Saturday 24 December 2011


Echoes of vibrant art in Documenting Changes

By Tajudeen Sowole
 An installation work of Uche Uzorka and Chike Obeago has been adjudged the best among the 12 works at the 2011 edition of African Artists Foundation’s (AAF) national art competition tagged Documenting changes in our Nation.
  Mural size mixed media work of Gerard Chukwuma and an assemblage in photography by Olayinka Sangotoye won the second and third prizes in that order.
  After the announcement of the winners at the grand finale and exhibition, held at The Civic Centre, Victoria Island, Lagos, the organisers, AAF and Nigerian Breweries Plc presented a dummy cheques of N2m to the duo of Uzorka and Obeago; Gerard Chukwuma, N1.5m; and Olayinka Sangotoye, N1m.     
 Aside the cash prizes won by the three winners, the depth of creativity in the works of the 13 finalists was awesome.
  Before one of the special guests, novelist, Chimamanda Adichie announced the winners, chairman of the jury and painter, Sam Ovraiti commented that the works “beat my imagination.”
  According to him, the panel went as far as having interaction with the finalists to gain deep insight into their works. Some of them, he said, “made good points, others did not impress.”
  However, two of the criteria for selecting the three top winners, according to another member of the panel, Femi Lijadu, “are relevance to the theme and creativity.” Other members of the panel were the CEO of auction house, ArtHouse Contemporary, Mrs Kavita Chelleram; a lecturer from Delta State University, Dr Onyema Emeni; photographer, Caline Chagoury; CEO, Abraka turf and country club, Mr. Albert Esiri; art collector Akinsanya Femi; and director, Goethe Institut, Lagos, Marc-Andre Schmachtel.
 The Managing Director/CEO of NB Plc, Nico Velverde noted that, in four years, “the competition has grown from strength to strength.” On the theme, he explained, “it’s about knowing the past to be able to know the present.” He however insisted that every artist who participated “is a winner; the competition has enhanced their skills.”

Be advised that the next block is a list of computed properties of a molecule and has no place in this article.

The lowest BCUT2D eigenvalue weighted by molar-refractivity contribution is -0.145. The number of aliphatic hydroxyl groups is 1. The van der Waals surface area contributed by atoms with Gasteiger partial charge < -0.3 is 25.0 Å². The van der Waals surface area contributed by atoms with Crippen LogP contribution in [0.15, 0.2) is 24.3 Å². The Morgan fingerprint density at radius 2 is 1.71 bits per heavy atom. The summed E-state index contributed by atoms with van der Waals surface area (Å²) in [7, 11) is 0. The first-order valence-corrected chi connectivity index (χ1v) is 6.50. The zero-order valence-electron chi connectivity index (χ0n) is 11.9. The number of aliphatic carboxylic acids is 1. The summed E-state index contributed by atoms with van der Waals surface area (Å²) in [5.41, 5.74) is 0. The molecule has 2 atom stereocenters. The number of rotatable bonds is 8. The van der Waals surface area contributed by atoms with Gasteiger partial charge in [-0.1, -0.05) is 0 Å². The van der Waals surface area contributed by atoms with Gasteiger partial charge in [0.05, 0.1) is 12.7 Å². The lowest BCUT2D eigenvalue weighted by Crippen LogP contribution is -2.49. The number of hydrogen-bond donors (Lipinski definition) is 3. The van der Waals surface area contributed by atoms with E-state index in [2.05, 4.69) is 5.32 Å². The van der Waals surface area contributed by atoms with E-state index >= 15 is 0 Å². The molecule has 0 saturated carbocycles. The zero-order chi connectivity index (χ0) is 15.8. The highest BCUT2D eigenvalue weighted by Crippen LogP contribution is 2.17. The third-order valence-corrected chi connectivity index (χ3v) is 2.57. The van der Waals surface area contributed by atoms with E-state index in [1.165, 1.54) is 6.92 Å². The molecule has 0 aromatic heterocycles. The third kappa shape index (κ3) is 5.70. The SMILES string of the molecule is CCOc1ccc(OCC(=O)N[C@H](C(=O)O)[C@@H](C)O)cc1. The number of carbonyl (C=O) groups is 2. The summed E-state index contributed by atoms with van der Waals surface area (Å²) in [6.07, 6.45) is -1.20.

To one of the first prize winners, Uzorka, the confidence expressed during a press briefing held about two months before the grand finale appeared to have worked out for him. Shortly after receiving the prize, he however explained that “during the briefing, I was just talking out of pride for the art.”
First prize work of the AAF and NB Plc-organised national art competition 2011, by Uche Uzorka and Chike Obeago

  Babson Babajide, Jude Aogwih, Chris Echeta, Taiye Idahor, Samuel Palmtree Ifeanyichukwu, Chidinma Nnoron, Temitayo Ogunbiyi, Folashade Ogunlade and Erasmus Onyishi are among the 12 finalists “selected from a total 300 entries” for what the organisers described as the process of making art.”
  When the competition was announced, the director of AAF, Azu Nwagbogu stated that the fourth edition would place emphasis on the processes of art creation rather than on the end product. That process of making art, the organisers said, was a 14-day workshop in Abraka.
 AAF stated that with its renewed focus on artistic processes, “we will pursue rigorously for a three-year period starting this year, with the theme Process to Product. Artistic genres to be covered including painting, sculpture, photography, mixed media, installation and video art or a combination of all these mediums.”

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